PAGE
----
Common Wage Theft Schemes
Illegal Wage Theft: Four Common Schemes
Illegal wage theft happens when employees do not get ALL of their earned wages. As reported in Teen Vogue and GQ Magazine, studies have shown that millions of workers suffer some form of wage theft every year. A 2017 study estimated the number to be 2.4 million workers for a total loss of $8 billion in worker wages every year, and that study evaluated wage theft in only 10 states. The study also supported the idea that low-wage and immigrant workers are particularly vulnerable to wage theft since they may fear being fired or reported to immigration authorities and may not have the tools and skills to fight for their rights.
If you suspect you have been the victim of wage theft, you should immediately contact experienced employee rights attorneys like those at Herrmann Law. Your right to be paid ALL of your wages is protected by federal and state labor laws. And, you can recover your stolen wages even if your employer “made a mistake.” Employers have a legal obligation not to make “mistakes.” Here are four common ways in which employers commit wage theft.
Failure to Pay Minimum Wage
The current federal minimum wage is $7.25 an hour and it is higher in many states, counties and cities around the country. Any employer who fails to pay the minimum wage is engaged in wage theft.
Aside from straight-up not paying the minimum wage, some employers abuse what is called the “tip credit.” This wage theft scheme is prevalent in the restaurant and hospitality industries. If a worker customarily receives tips, then an employer, under limited circumstances, may be allowed to pay $2.13 an hour by applying a portion of an employee’s tips as a “credit” towards the minimum wage requirement. There are very specific legal requirements that an employer must do in order to take credit for tips and it is the employer’s burden to show that it complied with each of the tip credit requirements. If an employer fails to comply with the very specific legal requirements of the tip credit, then the employer owes the full minimum wage (as opposed to the $2.13 hourly wage) to its employees for all hours worked.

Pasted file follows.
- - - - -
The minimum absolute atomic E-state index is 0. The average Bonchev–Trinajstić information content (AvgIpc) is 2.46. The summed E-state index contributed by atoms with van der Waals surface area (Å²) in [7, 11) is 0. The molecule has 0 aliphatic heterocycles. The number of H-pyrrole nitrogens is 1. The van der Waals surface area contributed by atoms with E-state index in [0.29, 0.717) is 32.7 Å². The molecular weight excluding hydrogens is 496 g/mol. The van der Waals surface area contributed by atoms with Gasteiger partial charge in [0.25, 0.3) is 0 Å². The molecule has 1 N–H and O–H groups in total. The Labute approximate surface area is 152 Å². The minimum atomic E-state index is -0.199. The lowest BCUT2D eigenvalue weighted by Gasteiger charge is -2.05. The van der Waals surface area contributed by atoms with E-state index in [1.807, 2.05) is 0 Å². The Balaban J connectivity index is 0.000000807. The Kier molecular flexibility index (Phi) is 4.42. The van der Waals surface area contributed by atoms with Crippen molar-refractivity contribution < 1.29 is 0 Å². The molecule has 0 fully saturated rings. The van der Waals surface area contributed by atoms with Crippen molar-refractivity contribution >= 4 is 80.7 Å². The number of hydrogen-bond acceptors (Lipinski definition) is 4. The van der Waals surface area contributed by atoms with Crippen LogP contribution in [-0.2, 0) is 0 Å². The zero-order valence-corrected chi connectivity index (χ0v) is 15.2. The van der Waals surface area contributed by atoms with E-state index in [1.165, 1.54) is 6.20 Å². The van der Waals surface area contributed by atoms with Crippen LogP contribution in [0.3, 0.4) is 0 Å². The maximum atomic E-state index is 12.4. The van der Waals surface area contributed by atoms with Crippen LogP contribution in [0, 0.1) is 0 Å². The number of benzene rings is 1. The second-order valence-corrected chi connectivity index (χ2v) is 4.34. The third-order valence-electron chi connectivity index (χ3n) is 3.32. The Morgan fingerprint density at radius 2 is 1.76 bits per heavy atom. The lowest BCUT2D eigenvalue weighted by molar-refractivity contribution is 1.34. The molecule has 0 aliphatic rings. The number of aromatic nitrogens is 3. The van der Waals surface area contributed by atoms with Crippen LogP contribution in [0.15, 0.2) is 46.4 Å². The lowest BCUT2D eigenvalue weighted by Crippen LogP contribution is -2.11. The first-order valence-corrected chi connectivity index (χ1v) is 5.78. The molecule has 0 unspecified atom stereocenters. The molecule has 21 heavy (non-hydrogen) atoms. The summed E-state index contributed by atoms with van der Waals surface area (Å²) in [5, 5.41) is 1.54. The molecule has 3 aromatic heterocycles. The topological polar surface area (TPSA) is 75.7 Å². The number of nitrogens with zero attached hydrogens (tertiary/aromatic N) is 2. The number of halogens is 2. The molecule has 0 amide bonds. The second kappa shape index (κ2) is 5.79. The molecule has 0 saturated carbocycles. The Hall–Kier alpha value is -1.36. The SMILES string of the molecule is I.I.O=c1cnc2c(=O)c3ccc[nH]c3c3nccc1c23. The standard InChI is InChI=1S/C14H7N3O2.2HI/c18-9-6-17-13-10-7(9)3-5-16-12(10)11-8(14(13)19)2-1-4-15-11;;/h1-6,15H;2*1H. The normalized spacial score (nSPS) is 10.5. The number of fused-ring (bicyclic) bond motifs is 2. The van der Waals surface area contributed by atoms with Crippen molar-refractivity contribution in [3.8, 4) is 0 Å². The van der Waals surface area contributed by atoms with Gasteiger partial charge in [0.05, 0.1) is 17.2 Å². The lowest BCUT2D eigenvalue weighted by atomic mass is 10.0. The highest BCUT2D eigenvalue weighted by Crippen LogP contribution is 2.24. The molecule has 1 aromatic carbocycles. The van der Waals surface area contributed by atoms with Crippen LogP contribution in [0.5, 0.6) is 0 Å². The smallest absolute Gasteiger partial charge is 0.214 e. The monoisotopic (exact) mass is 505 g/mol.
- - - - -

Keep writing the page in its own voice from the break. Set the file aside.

In today’s economy, customer tips are often added to the bill paid with a credit or debit card. As such, the tips are “routed through” the employer. Some employers take a portion of the tips or charge an “administrative fee” or otherwise fail to pay all of the tips that are earned. All of these tip skimming practices are illegal wage theft. Employers can lawfully deduct any bank-charged fee, but that is all.
Tips can also be stolen by the employer participating in a mandatory tip pool. Some companies require servers to share tips with “back-of-the-house” staff or managers or supervisors. This type of tip pool is illegal.
It is also common for employers, particularly restaurants, to retain a portion of the tip pool—in other words, employers oftentimes fail to fully distribute the tip pool to other employees. Instead, employers oftentimes skim from the tip pool and retain a portion of the tips. These tip pool schemes are generally illegal. That is wage theft.
Not Paying Overtime or Miscalculating Overtime
Under federal law, employees working more than 40 hours in a seven-day period are entitled to overtime time-and-a-half for each hour beyond 40. Failing to pay overtime is a common form of wage theft. Just as common is miscalculating the proper overtime rate.
In addition, the amount of overtime pay owed is based on the employee’s “regular rate of pay.” For some workers, that is easy to calculate. But some workers have more than one component to their wages. For example, a bartender might have a regular rate of pay but also receive tips directly and might also share in “mandatory gratuities” paid by customers. All of these components must be included in the worker’s “regular rate of pay” for calculating the proper overtime rate. For workers like this, very likely the overtime rate of pay will be different from one week to the next.
In addition to the federal wage and overtime law, some states have laws requiring overtime based on the number of hours worked per day. California, Alaska, and Nevada are just a few examples of states that mandate overtime after eight hours.
Working “Off the Clock”
It is unlawful for an employer to require an employee to work “off the clock.” That is a form of wage theft. Even something that only takes a few minutes adds up to significant wage loss over time. Often, asking for off-the-clock work becomes a violation of the overtime pay requirements if the employee normally works a 40-hour week.
Call the Employee Rights Attorneys at Herrmann Law Today
For more information, call the Employee Rights attorneys at Herrmann Law. If you think that your employer has violated your rights as an employee, call us. We are proven, experienced, employee-focused attorneys representing workers across the United States in all types of workplace disputes. Use our Online Contact page or call us at (817) 479-9229.